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I see the question posed by BerettaCougar as farsighted. He's attempting to look ahead and short-circuit one of the next claims of the anti-civil rights crowd. If our rights were expanded on Aug 1 to include open carry without a permit in all 50 states, we'd likely see a rise in negligent discharge "incidents". These would be pointed out by the Brady's et al., as "evidence" that gun carry must be restricted to "trained" individuals.

Quote:
Originally Posted by Krezyhorse
Enforcing the laws that are currently on the books would be a good place to start.
Disagree. First, we need to run the 20,000 or so existing laws "on the book" through a constitutional filter set on a "medium" setting. Reject those that are a clear violation of rights -- permits to own/purchase, one-gun-a-month laws, waiting periods, safe-gun lists, gun-free-school zones beyond line of sight, so-called safe-transport laws, etc.

From a strict constitutional perspective, laws should only reign-in the unacceptable behavior with firearms, such as displaying a gun in a rude, angry or threatening manner or discharging a firearm inside the city limits. You can't limit worshippers to reading only 10-pages a day or gag theatre goers because they might yell fire. So why hamstring people because they might shoot their gun from a moving car window?

Law changes:
Laws cannot prevent crimes, only deter. We can't prevent the determined nor the stupid from committing illegal acts. We can, however, make certain acts very expensive and/or subject to a loss of rights.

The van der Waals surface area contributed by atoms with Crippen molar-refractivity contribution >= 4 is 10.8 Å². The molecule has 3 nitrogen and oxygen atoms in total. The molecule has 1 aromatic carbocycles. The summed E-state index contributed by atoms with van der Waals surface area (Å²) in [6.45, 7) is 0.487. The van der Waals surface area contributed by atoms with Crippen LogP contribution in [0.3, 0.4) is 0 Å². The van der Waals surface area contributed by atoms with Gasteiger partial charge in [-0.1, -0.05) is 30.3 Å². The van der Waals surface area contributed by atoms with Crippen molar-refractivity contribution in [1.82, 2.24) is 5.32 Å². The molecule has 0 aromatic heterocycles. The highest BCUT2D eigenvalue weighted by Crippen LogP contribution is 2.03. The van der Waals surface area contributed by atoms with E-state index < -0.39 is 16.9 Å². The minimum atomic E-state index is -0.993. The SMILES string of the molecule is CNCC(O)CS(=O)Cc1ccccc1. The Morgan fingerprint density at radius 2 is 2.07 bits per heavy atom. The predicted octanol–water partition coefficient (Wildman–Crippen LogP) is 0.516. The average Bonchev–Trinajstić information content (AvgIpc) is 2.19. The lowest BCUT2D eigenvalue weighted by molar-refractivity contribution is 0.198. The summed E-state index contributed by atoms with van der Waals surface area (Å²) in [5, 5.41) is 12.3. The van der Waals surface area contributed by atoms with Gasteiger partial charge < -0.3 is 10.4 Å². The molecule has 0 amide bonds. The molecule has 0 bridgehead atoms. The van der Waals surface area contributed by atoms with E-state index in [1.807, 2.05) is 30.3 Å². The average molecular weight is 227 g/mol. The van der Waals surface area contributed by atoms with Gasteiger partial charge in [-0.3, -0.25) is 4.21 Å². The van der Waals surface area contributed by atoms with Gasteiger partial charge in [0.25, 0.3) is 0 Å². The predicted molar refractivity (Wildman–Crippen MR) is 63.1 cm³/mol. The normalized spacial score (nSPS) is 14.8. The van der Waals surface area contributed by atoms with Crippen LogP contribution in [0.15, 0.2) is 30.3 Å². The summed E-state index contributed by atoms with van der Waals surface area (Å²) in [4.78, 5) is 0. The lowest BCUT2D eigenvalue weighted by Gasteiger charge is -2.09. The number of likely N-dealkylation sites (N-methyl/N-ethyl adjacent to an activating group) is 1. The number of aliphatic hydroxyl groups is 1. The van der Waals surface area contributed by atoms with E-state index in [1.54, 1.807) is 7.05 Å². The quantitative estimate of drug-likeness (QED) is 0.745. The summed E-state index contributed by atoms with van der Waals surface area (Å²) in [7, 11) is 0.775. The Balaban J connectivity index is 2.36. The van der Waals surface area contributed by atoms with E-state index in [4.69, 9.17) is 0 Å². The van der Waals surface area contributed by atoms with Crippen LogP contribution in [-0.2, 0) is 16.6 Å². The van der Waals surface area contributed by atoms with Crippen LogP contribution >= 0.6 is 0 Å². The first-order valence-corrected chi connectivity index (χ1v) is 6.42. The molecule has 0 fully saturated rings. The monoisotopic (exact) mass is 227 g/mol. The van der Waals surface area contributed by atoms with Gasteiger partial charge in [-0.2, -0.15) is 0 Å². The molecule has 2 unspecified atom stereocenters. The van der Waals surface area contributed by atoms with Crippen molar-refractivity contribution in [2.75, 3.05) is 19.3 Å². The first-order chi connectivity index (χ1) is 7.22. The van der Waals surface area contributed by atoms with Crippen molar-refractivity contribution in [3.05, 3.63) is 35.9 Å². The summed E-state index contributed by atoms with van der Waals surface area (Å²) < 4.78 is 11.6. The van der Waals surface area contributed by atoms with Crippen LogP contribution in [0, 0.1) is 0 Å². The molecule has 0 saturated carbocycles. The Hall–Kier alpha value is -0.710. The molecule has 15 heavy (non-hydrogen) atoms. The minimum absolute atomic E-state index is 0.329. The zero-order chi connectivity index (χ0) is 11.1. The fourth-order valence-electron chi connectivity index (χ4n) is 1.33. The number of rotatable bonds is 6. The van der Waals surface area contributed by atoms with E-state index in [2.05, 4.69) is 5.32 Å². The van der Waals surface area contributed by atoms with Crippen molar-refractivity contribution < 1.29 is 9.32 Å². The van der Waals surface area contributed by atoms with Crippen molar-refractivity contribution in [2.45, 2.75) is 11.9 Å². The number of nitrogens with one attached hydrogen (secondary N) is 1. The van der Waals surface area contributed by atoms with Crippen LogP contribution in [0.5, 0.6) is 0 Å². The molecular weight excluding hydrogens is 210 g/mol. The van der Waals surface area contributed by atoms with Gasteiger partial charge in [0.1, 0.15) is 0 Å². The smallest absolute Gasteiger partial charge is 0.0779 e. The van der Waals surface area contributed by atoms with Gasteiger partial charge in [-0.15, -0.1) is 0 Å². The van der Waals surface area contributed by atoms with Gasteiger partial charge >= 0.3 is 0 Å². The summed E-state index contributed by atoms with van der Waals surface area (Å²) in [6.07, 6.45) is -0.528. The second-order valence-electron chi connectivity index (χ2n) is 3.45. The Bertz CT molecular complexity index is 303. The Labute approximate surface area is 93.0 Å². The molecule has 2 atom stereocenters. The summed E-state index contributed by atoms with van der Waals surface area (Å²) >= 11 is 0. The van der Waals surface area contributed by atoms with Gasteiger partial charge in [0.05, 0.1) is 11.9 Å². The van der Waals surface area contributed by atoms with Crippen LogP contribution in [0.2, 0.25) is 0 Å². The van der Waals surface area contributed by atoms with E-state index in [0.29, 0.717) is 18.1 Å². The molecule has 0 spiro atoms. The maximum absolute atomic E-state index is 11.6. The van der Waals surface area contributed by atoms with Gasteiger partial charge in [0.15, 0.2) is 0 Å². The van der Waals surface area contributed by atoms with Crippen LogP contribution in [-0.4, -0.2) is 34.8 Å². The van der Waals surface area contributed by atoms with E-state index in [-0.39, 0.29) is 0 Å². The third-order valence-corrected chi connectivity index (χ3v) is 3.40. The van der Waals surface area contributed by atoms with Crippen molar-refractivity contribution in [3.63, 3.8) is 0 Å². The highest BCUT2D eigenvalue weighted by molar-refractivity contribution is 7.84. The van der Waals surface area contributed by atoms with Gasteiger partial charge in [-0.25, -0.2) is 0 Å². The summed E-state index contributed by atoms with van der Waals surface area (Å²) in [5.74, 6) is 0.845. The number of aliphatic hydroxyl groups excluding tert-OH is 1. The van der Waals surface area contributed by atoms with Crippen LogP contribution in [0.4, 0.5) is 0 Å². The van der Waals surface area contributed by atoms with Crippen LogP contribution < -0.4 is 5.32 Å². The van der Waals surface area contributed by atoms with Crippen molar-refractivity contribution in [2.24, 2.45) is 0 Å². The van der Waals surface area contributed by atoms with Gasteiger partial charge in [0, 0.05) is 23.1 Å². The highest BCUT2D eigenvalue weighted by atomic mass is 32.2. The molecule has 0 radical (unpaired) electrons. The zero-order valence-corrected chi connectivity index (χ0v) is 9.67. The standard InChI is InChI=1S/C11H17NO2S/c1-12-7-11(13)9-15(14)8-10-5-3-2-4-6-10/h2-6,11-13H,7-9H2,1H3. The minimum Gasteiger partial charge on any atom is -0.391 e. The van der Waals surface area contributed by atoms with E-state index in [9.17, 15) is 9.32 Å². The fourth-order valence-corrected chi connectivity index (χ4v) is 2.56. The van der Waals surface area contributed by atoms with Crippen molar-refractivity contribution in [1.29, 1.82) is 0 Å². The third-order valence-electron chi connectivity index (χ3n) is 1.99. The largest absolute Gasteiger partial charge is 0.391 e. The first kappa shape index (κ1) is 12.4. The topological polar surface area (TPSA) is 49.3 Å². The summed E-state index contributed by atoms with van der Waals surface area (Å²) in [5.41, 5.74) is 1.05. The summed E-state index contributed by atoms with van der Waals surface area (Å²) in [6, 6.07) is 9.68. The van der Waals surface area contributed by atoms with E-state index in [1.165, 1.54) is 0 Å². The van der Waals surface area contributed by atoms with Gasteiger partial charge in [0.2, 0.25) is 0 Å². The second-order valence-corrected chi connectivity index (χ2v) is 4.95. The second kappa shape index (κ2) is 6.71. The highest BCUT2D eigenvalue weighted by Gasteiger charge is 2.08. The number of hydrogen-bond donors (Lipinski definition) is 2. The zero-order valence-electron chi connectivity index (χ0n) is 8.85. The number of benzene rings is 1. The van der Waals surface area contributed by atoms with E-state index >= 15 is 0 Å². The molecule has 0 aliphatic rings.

Deliberate acts - shooting at a sign, waving your gun around, etc. - are already covered by laws in most areas. We may need to revisit the penalties and punishments for these acts.

Negligent acts - What we do for negligent or stupid use of guns is a steep slope. Your first incident (no injuries) gets you a strong slap - say a $750 fine, mandated to complete a training course in 120 days and loss of carry rights for six months. If that doesn't wake you up and you have another negligent act, you pay a $1500 fine and lose your carry rights for 18 months. If you still haven't learned on your 3rd negligent act, you don't deserve to own weapons.¹

Limited civil liability - If the victim of your bullet is/was a criminal threat and the shooting is justifiable, then no civil suit should proceed against you.² If your shooting was "in immediate self defense" (i.e. you're facing a potentially lethal attack) and a bullet strikes a 3rd party the criminal is responsible for civil damages. ³

Training vs. Education:
First, I think we should have mandatory firearms education that begins around age 10 (4th grade). Start with the basics and safety rules. We teach youngsters the dangers of jaywalking, electrical outlets and a lack of personal hygiene at these ages so this should work about the same. Progress the training through high school, adding American history of guns with the early Liberty of the country up through moral, legal and ethical use of a firearm by the Junior year of high school.

All of that could be done without firing a single shot. That's education.

Training would be an elective in schools, requiring a parent's agreement. It would require certain things of the student (grade average, lack of disciplinary actions, etc.) It would only cover safe handling, storage, cleaning and basic marksmanship, probably with 22s.


¹ If your negligence causes injuries, you lose your carry rights for 18 months. If it happens again, you could become a prohibited person. And civil trials will likely force you to pay for the person's injuries which can get really expensive.
² There may be exceptions here but very few.
³ Just like when a robber's accomplice dies while committing the crime and the robber is charged with the accomplice's murder. Certain conditions may apply - e.g. "spray and pray" in a crowded metro subway station.